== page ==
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'Warning for other brands': Tanishq's removal of Hindu-Muslim ad sets a bad precedent

The trolling of Tanishq ad on social media is a concerted effort, almost like a salutary warning for brands or any one for that matter to not speak up for religious harmony, says social media and brand commentator Santosh Desai

Sonal Khetarpal | October 13, 2020 | Updated 20:11 IST
'Warning for other brands': Tanishq's removal of Hindu-Muslim ad sets a bad precedent
Tanishq ad has been pulled off from social platforms after a major backlash

Tanishq, the jewellery brand of The Titan company, has been receiving much love and mostly hate on Twitter. Its ad to promote its festive collection Ekatvam has not gone down well with the Twitterati, so much so that the Tata Group brand had to pull down the ad eventually.

The ad shows the Hindu daughter-in-law being surprised by her Muslim mother-in-law with a baby shower as per Hindu traditions.  The description of the ad's story on YouTube is - "She is married into a family that loves her like their own child. Only for her, they go out of their way to celebrate an occasion that they usually don't. A beautiful confluence of two different religions, traditions and cultures."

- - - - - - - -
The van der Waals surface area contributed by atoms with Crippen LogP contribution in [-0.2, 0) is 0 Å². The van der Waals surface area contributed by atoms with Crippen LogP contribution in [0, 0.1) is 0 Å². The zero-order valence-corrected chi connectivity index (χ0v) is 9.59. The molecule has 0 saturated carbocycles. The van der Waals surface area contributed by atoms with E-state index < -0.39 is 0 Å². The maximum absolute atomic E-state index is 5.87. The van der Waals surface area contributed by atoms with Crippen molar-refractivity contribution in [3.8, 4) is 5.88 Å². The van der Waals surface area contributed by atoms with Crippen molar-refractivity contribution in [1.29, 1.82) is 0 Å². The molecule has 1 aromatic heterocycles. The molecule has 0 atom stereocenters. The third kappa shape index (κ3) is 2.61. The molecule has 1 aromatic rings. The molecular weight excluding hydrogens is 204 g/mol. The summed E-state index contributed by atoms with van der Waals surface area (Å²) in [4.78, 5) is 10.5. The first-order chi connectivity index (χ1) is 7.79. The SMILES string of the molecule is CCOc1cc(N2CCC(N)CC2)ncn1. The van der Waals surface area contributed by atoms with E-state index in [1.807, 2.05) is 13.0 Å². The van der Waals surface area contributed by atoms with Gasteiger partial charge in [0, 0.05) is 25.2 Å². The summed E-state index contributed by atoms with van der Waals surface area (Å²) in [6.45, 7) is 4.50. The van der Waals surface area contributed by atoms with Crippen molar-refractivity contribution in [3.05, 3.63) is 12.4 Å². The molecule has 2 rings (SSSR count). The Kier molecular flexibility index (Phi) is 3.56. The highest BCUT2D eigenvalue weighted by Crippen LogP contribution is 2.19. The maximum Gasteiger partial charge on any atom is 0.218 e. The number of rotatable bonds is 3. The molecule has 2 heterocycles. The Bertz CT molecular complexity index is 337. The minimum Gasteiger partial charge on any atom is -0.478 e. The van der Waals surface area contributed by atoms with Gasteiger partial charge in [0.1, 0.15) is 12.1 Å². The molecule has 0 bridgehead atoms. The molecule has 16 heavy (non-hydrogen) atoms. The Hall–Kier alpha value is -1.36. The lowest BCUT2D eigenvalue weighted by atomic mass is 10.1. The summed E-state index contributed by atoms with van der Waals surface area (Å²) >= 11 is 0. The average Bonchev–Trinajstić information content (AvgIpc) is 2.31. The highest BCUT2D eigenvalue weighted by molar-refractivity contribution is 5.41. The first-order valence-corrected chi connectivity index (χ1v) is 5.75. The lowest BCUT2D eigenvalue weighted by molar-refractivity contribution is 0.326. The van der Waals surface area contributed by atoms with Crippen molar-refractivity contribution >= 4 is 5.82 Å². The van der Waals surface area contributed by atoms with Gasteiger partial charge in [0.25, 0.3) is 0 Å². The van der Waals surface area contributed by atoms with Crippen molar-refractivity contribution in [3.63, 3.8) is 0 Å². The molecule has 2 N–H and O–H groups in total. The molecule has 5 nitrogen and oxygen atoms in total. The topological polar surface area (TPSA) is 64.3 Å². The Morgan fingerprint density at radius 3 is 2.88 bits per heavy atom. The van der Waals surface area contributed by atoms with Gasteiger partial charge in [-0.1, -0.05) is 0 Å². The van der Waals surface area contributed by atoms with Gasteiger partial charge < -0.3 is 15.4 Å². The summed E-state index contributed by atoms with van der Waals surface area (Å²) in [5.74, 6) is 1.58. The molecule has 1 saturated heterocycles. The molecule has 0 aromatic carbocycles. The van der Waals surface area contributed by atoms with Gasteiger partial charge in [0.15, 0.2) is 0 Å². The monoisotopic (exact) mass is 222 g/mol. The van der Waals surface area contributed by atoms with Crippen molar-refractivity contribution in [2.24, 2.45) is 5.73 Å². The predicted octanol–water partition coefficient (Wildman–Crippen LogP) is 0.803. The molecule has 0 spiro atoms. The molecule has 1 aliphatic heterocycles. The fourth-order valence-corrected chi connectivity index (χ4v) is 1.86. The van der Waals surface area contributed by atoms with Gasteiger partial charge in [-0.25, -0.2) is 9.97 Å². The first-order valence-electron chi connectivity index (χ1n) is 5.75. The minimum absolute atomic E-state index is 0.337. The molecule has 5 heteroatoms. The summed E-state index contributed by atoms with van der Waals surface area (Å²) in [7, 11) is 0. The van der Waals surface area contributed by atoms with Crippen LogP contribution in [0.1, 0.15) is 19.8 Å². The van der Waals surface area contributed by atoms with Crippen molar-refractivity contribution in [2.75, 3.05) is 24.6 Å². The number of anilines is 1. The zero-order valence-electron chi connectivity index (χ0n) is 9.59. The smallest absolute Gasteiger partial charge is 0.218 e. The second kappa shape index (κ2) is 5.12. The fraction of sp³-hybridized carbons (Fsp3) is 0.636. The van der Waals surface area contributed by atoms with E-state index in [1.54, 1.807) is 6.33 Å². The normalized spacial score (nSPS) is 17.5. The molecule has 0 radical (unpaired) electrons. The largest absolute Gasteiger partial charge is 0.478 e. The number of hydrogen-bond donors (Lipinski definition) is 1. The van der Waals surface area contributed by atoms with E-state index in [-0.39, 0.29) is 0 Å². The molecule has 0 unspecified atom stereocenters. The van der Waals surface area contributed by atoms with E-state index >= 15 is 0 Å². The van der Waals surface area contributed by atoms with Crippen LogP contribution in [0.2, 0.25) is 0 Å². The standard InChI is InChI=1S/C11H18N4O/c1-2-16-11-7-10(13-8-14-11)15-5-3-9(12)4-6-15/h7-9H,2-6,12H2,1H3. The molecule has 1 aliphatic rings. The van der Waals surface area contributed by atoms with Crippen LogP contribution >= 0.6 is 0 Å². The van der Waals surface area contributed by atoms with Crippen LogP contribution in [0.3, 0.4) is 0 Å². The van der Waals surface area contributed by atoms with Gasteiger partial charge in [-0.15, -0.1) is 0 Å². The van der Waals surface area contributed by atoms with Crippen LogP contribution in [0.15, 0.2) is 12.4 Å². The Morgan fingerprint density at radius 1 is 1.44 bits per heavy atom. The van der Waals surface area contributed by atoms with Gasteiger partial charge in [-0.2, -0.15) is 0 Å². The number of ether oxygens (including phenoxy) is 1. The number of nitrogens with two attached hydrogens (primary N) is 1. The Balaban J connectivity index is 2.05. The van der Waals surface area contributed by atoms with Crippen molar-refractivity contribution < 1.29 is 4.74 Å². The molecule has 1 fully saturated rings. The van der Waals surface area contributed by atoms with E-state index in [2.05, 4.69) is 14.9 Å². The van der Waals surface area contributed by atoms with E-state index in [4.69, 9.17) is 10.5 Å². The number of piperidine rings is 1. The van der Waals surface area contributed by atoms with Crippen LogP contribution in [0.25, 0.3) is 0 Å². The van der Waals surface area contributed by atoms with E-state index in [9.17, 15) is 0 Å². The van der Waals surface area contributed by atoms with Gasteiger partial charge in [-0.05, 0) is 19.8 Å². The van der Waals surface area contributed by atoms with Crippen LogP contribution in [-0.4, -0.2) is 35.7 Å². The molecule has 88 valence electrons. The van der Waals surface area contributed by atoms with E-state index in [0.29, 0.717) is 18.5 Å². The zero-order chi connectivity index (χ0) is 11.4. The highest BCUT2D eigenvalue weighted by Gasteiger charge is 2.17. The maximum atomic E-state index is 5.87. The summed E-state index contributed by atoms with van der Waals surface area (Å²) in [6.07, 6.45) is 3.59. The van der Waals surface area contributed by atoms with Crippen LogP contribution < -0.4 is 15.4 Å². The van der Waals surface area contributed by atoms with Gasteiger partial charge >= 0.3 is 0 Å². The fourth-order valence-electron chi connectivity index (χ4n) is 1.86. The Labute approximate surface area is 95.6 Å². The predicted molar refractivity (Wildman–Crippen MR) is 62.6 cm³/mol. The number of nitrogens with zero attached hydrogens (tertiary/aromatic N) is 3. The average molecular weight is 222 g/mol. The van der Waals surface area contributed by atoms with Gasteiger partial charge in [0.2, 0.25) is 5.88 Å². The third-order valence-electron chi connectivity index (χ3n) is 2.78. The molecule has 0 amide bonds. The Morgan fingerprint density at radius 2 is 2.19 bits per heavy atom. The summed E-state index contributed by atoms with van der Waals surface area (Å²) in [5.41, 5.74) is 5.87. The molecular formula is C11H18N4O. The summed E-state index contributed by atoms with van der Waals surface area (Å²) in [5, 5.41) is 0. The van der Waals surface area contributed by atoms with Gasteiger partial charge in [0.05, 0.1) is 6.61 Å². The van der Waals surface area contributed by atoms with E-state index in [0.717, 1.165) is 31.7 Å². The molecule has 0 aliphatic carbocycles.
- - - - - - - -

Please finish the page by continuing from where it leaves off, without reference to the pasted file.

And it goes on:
A section of society has been labelling the ad for promoting #lovejihad while several others have slammed the 'haters' and appreciated the ad for its message of interfaith love and tolerance. Several leaders including Congress MP Shashi Tharoor, RPG Group's Chairman Harsh Goenka have supported the video.

Amid all the trolling with #BoycottTanishq trending on Twitter, the brand first disabled comments on the ad and then removed the ad from its brand's YouTube channel.  

On the hatred the brand is receiving on social media, social media and brand commentator Santosh Desai says: "What is happening is obvious, any mention of religious amity and show of love between the two communities is a red flag as it is against the dominant narrative."

Also Read: Tanishq caught in 'love jihad' row; pulls down ad on Hindu-Muslim marriage

"It doesn't matter what the specifics of the ad are; anything that tries to spread goodwill and respect between different religions would have gotten the same reaction," he adds.

"This trolling of the Tanishq ad on social media is a concerted effort, almost like a salutary warning for brands or any one for that matter to not speak up for religious harmony," adds Desai.

Explaining the phenomenon, Siddharth Deshmukh, Senior Advisor and Adjunct Professor, MICA says that this phenomenon is explained best by Everett Rogers's theory of 'Diffusion of innovation". He says the market for each product is determined by its early adopters and innovators who then influence its value system.

"For Twitter, the early adopters are highly politicised. And, if a brand is launching any digital content, it has to appease this section of society for its product to be acceptable," says Deshmukh.  He adds, that if it was launched on television, the ad would have spoken directly to the majority and would have been accepted easily.